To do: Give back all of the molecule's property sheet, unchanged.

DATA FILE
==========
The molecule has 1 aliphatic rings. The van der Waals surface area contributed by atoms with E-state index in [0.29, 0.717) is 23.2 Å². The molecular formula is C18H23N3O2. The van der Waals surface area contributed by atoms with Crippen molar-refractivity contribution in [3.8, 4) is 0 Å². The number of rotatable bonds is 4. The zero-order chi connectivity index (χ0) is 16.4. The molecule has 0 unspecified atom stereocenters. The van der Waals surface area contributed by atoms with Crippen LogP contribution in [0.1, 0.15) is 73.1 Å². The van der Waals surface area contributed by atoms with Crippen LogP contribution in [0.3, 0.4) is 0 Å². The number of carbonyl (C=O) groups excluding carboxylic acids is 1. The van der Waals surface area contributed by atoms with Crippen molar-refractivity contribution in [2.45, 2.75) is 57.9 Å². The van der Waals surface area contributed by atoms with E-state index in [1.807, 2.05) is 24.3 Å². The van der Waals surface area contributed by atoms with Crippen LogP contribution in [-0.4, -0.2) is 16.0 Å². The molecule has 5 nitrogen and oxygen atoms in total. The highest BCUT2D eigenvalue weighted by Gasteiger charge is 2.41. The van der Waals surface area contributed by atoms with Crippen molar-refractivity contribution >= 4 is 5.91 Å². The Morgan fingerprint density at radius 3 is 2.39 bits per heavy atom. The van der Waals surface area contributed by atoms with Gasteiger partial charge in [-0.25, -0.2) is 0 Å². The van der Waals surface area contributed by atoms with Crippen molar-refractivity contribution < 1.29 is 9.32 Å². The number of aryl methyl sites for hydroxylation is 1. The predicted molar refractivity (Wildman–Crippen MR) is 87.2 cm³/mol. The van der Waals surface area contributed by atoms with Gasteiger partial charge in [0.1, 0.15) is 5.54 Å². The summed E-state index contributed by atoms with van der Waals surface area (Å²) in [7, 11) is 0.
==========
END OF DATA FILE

The molecule has 1 aliphatic rings. The van der Waals surface area contributed by atoms with E-state index in [0.29, 0.717) is 23.2 Å². The molecular formula is C18H23N3O2. The van der Waals surface area contributed by atoms with Crippen molar-refractivity contribution in [3.8, 4) is 0 Å². The number of rotatable bonds is 4. The zero-order chi connectivity index (χ0) is 16.4. The molecule has 0 unspecified atom stereocenters. The van der Waals surface area contributed by atoms with Crippen LogP contribution in [0.1, 0.15) is 73.1 Å². The van der Waals surface area contributed by atoms with Crippen LogP contribution in [0.3, 0.4) is 0 Å². The number of carbonyl (C=O) groups excluding carboxylic acids is 1. The van der Waals surface area contributed by atoms with Crippen molar-refractivity contribution in [2.45, 2.75) is 57.9 Å². The van der Waals surface area contributed by atoms with E-state index in [1.807, 2.05) is 24.3 Å². The van der Waals surface area contributed by atoms with Crippen LogP contribution in [-0.4, -0.2) is 16.0 Å². The molecule has 5 nitrogen and oxygen atoms in total. The highest BCUT2D eigenvalue weighted by Gasteiger charge is 2.41. The van der Waals surface area contributed by atoms with Crippen molar-refractivity contribution >= 4 is 5.91 Å². The Morgan fingerprint density at radius 3 is 2.39 bits per heavy atom. The van der Waals surface area contributed by atoms with Gasteiger partial charge in [-0.25, -0.2) is 0 Å². The van der Waals surface area contributed by atoms with Crippen molar-refractivity contribution < 1.29 is 9.32 Å². The number of aryl methyl sites for hydroxylation is 1. The predicted molar refractivity (Wildman–Crippen MR) is 87.2 cm³/mol. The van der Waals surface area contributed by atoms with Gasteiger partial charge in [0.1, 0.15) is 5.54 Å². The summed E-state index contributed by atoms with van der Waals surface area (Å²) in [7, 11) is 0.